996: China’s Economic Trap

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Recently, a GitHub project went wild that had nothing to do with programming, but everything to do with all programmers in China: 996.ICU, a combination of 996 and ICU (or Intensive Care Unit).

The three digits 996 refer to an unofficial working schedule that runs from 9am to 9pm, 6 days a week; that is, a working week of 60 hours or more.

Just when the public controversy over 996.ICU had calmed, statements made by the founders of two tech giants, Alibaba’s Jack Ma and JD.com’s Richard Liu, pushed it to fever pitch.

Though neither of them said they would enforce 996, Ma called the ability to work 996 “a blessing” while Liu said that “each JD.com employee should possess the ambitious spirit”, comments that clearly equate with the sentiment of 996 without going so far as to impose it onto their workforces. Furthermore, clearly offering themselves up as examples, they urged young men and women to utilize their youthful energy to work hard to achieve great things.

The unanimous, if not conspired, statements may be considered a response to the 996.ICU movement, an attempt to rally their demoralized employees ahead of aggressive layoff and employee benefit-cutting plans.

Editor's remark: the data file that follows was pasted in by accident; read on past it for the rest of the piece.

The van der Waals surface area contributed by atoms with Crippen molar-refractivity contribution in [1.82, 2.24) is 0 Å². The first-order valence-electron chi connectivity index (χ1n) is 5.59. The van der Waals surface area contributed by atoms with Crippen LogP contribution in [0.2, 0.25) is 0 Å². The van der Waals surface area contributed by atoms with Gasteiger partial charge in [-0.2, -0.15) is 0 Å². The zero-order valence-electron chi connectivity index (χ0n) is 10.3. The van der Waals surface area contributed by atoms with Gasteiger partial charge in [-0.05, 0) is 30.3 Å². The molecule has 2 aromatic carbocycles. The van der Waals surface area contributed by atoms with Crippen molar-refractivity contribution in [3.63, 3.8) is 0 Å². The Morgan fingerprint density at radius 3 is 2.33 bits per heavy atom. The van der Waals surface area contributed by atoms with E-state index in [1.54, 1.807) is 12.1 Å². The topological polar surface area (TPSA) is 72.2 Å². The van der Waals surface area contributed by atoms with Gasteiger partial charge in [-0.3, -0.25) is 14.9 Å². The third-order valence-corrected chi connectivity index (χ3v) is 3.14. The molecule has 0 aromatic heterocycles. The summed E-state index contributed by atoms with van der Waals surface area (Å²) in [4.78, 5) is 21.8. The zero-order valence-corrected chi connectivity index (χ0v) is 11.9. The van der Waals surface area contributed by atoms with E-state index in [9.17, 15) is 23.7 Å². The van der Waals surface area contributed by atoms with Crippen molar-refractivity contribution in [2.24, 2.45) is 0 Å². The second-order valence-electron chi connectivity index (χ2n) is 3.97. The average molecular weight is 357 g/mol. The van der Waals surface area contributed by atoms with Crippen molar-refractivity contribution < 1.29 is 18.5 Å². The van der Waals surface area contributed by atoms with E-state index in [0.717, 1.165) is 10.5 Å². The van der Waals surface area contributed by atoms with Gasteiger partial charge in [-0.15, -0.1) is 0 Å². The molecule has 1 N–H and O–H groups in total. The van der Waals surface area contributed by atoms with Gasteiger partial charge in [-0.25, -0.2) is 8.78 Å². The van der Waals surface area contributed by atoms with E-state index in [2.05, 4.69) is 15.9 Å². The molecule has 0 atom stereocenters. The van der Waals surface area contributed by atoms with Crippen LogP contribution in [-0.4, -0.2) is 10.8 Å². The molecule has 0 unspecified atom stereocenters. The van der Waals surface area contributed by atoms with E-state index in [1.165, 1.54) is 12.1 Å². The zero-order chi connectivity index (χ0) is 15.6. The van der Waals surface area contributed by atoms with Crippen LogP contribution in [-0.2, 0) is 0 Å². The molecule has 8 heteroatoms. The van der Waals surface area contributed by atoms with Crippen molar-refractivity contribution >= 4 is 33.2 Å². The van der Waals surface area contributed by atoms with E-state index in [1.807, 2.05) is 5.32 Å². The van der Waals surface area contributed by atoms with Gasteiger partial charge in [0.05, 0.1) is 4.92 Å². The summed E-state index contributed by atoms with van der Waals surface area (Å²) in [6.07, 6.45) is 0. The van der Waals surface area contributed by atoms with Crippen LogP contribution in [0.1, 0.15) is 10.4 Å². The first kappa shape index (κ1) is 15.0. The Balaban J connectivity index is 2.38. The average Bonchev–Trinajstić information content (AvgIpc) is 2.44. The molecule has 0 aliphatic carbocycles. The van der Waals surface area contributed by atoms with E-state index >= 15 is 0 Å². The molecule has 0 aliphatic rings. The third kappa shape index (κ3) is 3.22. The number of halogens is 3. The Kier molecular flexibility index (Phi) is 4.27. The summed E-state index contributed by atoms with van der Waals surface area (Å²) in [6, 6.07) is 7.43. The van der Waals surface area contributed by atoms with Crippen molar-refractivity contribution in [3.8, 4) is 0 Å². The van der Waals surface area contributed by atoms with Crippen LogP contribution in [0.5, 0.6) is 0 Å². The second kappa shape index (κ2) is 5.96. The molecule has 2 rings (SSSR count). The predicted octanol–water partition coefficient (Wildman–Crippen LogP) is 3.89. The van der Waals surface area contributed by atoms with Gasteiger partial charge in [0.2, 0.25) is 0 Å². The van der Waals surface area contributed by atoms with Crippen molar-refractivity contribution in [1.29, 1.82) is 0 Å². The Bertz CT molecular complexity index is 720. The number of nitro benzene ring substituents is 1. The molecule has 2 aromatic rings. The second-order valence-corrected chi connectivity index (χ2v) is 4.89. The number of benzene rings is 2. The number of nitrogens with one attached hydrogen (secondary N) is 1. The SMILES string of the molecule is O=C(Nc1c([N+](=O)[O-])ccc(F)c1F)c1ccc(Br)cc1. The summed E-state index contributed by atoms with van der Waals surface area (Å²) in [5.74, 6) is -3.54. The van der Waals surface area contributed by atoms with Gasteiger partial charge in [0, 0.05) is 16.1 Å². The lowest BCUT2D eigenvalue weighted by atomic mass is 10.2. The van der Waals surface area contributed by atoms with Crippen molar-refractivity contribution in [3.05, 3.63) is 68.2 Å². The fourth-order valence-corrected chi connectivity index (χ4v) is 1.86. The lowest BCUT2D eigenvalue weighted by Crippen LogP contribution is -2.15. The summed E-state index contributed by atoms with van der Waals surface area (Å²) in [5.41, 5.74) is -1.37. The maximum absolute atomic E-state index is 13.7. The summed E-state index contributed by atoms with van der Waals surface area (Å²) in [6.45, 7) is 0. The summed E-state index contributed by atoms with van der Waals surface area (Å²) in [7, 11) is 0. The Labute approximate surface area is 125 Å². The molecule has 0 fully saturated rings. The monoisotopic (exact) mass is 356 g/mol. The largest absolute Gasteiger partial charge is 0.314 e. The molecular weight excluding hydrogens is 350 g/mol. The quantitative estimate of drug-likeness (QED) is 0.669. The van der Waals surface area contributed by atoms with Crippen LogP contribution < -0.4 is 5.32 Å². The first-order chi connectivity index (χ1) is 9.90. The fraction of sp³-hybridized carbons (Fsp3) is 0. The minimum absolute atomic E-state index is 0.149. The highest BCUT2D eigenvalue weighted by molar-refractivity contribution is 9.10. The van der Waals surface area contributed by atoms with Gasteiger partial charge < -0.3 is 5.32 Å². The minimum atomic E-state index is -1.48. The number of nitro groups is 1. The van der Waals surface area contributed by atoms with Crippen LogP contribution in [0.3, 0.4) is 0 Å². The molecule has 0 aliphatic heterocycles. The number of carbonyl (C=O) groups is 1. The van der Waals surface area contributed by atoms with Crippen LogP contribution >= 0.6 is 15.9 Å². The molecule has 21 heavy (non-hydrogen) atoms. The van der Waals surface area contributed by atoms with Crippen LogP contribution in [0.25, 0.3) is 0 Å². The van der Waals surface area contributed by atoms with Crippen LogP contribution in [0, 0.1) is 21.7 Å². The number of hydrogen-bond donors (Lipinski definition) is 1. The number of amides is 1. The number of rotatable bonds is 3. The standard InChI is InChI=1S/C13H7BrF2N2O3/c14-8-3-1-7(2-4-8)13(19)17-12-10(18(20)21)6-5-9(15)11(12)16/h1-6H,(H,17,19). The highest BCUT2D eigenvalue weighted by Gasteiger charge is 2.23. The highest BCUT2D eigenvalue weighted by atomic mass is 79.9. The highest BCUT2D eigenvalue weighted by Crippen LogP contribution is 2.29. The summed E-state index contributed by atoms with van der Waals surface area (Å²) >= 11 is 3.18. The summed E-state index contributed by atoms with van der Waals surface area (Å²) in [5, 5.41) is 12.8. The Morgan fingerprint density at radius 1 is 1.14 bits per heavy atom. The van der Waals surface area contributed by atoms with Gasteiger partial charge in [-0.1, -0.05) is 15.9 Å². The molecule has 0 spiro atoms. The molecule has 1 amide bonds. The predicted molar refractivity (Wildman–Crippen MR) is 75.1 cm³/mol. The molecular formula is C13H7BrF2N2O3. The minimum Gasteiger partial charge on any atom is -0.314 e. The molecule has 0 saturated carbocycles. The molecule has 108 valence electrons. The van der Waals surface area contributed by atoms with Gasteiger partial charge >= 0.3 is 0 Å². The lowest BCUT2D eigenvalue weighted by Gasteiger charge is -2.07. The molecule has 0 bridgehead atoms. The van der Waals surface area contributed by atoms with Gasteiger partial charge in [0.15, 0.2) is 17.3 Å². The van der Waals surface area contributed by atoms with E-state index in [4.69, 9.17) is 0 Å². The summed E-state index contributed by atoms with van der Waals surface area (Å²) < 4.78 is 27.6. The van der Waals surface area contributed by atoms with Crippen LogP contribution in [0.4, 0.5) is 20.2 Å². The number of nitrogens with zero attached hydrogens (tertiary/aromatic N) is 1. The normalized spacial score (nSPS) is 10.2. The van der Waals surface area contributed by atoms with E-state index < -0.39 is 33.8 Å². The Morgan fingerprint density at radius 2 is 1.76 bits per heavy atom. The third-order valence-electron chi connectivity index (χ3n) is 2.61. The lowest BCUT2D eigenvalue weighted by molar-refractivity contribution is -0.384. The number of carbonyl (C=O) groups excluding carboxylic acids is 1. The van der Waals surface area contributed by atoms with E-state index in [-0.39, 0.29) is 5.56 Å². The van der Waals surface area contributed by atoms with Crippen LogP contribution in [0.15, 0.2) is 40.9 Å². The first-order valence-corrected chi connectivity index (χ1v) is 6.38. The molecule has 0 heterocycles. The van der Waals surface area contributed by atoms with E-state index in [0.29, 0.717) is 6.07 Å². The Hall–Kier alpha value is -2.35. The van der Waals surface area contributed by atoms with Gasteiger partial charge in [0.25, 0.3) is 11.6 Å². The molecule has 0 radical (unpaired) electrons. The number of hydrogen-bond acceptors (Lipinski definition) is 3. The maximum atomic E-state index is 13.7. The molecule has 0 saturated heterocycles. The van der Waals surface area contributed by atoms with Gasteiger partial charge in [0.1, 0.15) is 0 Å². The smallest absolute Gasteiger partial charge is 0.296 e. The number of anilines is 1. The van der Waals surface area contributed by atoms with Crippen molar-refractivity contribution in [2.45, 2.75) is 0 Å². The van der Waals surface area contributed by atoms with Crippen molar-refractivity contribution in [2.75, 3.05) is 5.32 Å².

Such outspoken advocacy for 996 by Ma, China’s godfather of entrepreneurs and the internet, will inevitably have a knock-on effect across the country that will re-energize and re-popularize 996 promoting a collective disregard of China’s Labour Law which stipulates clearly a maximum 8-hour day and 40-hour week.

It is important to note that the reason 996 has gone viral is because, to borrow the famous words of Cixin Liu in his classic sci-fi trilogy The Three-Body Problem, it is a “dimensional reductive strike” against companies which resist it. The white list of 955.WLB (work-life balance) companies is comprised mostly of foreign internet firms whose sluggish performances in China often get attributed to the lack of a ruthless “wolf spirit”, something possessed in abundance by their Chinese counterparts.

Indeed, the choice of JD.com to cancel a basic salary and reduce the company’s contributions to the provident fund of its delivery staff (who boss Liu refers to as ‘buddies’) was the result of this dimensional reduction brought on by 996 that threatens a changing of the rules. The company originally hoped to build a protective ‘moat’ of quality logistics, yet finally failed to protect itself once confronted with the competition of social logistics and the impact on the invisible unemployment of China’s real economy.